I just finished to read this in Leicester Mercury online edition:
EAT MORE VEG
10:30 - 21 September 2007
More than seven out of 10 people are failing to eat the recommended five daily portions of fruit and vegetables.
Researchers for Cancer Research UK said in the East Midlands only 27 per cent were eating the recommended amount.
About a quarter of all cancer deaths are thought to be linked to unhealthy diets and obesity.
Sara Hiom, the charity's director of health information, said: "This lack of fruit and vegetables in the majority of diets in the East Midlands is worrying. We should all be eating more fruit and veg."
What are we eating?
As I´m concerned I know what I´m eating. I´m not sure if everybody knows it.
Searching information about Sara Hiom, I have found this interesting cancerbusting eating plan designed by the leading organic chef Daphne Lambert on "femalefirst":
1. Broccoli in tomato sauce with garlic and basil When eaten together, broccoli and tomatoes help to reduce prostate tumours.
Serves 4 - 2 cloves garlic chopped 2 onions chopped Olive oil 2.5lb chopped tomatoes 1.5lb broccoli florets Large bunch of basil Soften garlic and onions in olive oil. Add the tomatoes and half a pint of vegetable stock; simmer for 45 minutes until thick. Blitz in a food processor, stir in torn up basil. Steam the broccoli. Do not overcook.
Toss the broccoli in the tomato sauce and serve. For a more substantial dish, you can also add wholewheat pasta.
2. Beetroot and tomato risotto The anti-cancer properties of allysulfides found in garlic are enhanced by selenium (brown rice) and carotenes (beets).
Serves 4 - 3 tablespoons olive oil 3 garlic cloves, chopped 2 onions, chopped 8oz (225g) brown risotto rice 16fl oz (450ml) vegetable stock 3 peeled beetroot, cubed 1lb (450g) ripe tomatoes, peeled and chopped Salt and pepper Chopped parsley Heat oil with a little water. Add garlic and onion; cook for one minute. Add rice and stir well.
Add beetroot and stock.
Simmer with the lid on until the rice is tender, add more stock if needed. Stir in the tomatoes and cook for five minutes.
Garnish with parsley.
3. Sprouted lentil and avocado salad Lentils are rich in isoflavones which reduce the risk of breast and prostate cancer.When sprouted, they are a good source of vitamin C. Avocados contain lutein, which protects against prostate cancer.
Serves 2 - 4oz (110g) sprouted green lentils 2 shallots, finely diced 1 clove garlic, finely diced Half a lemon, zest, juice 1 tablespoon olive oil 1inch piece ginger, grated Half a teaspoon cumin Half a teaspoon turmeric Salad leaves (rocket, garden cress, spinach, cos) 1 avocado Combine lentils, shallots and garlic in a bowl.
Mix the lemon juice, olive oil, cumin, turmeric and ginger together and pour over lentil mixture.
Divide the salad between two plates, pile the lentils on leaves, finely slice the avocado on top.
4. Baked mackerel fillet with green leaf salad and a citrus chilli dressing. Mackerel is an excellent source of omega 3 fatty acids which protect against breast and other cancers. Raw green leaves are a rich source of chlorophyll, a powerful healer.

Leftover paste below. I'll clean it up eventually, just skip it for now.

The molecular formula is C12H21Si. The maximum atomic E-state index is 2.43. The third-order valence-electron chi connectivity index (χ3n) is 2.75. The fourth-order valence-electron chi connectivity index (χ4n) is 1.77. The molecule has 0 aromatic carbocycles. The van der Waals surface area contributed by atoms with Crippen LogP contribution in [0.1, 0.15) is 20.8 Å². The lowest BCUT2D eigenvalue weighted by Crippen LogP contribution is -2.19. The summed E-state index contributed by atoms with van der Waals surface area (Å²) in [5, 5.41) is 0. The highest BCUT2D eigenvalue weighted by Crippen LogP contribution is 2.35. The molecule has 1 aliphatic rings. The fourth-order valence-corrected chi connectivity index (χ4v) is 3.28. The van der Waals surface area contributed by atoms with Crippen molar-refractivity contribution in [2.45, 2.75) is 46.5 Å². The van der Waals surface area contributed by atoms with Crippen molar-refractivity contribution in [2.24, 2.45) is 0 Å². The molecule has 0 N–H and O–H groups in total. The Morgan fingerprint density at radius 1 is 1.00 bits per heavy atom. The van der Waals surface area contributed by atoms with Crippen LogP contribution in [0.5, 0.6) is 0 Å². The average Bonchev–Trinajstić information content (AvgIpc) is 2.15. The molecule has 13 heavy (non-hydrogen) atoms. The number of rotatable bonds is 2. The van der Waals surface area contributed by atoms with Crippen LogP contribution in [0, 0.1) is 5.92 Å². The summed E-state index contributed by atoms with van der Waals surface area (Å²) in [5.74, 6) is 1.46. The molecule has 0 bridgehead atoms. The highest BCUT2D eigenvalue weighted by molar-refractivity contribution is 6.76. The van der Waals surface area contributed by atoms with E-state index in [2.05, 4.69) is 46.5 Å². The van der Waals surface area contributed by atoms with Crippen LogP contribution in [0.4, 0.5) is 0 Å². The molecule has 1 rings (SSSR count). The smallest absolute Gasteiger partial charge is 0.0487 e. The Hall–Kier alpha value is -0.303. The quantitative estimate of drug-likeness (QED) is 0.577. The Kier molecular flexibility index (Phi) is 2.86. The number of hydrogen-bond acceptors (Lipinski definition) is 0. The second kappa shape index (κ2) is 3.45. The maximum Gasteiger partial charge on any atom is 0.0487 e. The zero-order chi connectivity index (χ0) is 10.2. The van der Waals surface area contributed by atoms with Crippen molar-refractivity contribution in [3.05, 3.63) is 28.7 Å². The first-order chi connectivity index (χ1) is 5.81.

Serves 4 - 4 mackerel fillets 2 tablespoons olive oil Half a lemon, juice, zest 1 clove garlic, chopped Watercress, lamb's lettuce, mint, fennel, flat leaf parsley Dressing: 2 tablespoons orange juice, 1 tablespoon lime juice, 4 tablespoons Mix olive oil, garlic and lemon.
Place mackerel on an oiled tray. Pour over the marinade.
Leave for 15 minutes. Divide leaves between four plates.
Blend dressing ingredients.
Bake the fish at 180C for 12 minutes. Place fillets on leaves and drizzle over the dressing.
5. Grilled sardines with lemon and garlic and wilted spinach salad. Eating onion and garlic appears to lower the risk of breast, oesophageal and stomach cancer.
Serves 2 - 6 sardines scaled, head and guts removed 2 cloves garlic, chopped Juice and zest of 1 lemon 1 tablespoon olive oil Flat leaf parsley 2 handfuls of spinach 6 tablespoons olive oil 2 garlic cloves, chopped 3 onions, finely chopped Salt and black pepper Place sardines in a grill dish.
Mix lemon, garlic and olive oil and pour over fish.
Marinade for 30 minutes, then grill for 10 minutes.
Roughly chop parsley and spinach.
Cook garlic and onions in the olive oil, toss in the green leaves and cook gently until they begin to soften and wilt.
Serve three sardines to each person with the salad on the side.
6. Chunky vegetable and white bean soup. A diet rich in vegetables and pulses reduces the risk of colon cancer. The fibre helps eliminate free radicals.7. Broccoli sprout salad. Use three-day-old broccoli sprouts for their superior anti-cancer fighting chemicals.
Serves 4 - 1 tablespoon olive oil 1 onion, chopped 4 garlic cloves, chopped 1 carrot, peeled and diced 2 sticks celery, diced 1 leek, trimmed and sliced 1 turnip, peeled and diced 1 teaspoon tomato puree 2 pints vegetable stock 1 14oz tin haricot beans 2oz broccoli florets 2oz shredded spinach Chopped parsley Over a low heat, soften the onion and garlic in the olive oil.
Add carrot, celery, leek and turnip; cook for two minutes.
Stir in the tomato puree, add the stock, bring to boil, simmer for 20 minutes.
Add the haricot beans and cook for 10 minutes.
Add the broccoli and spinach, cook for two minutes, season and serve with chopped parsley.
Walnuts are a good source of omega 3 fatty acids. All nuts are best eaten raw as cooking them is liable to damage the fatty acids.
Serves 2 - 2 handfuls of broccoli sprouts 1 bunch watercress 2 red peppers, seeded and cut into thick slices. 1 avocado, stoned, peeled and cut into thick slices 8 walnuts 2 tablespoons walnut oil 1 teaspoon balsamic vinegar.
Arrange the broccoli, watercress, peppers, avocado and walnuts in a bowl.
Mix the oil and vinegar together and drizzle over the salad.
Glance at it.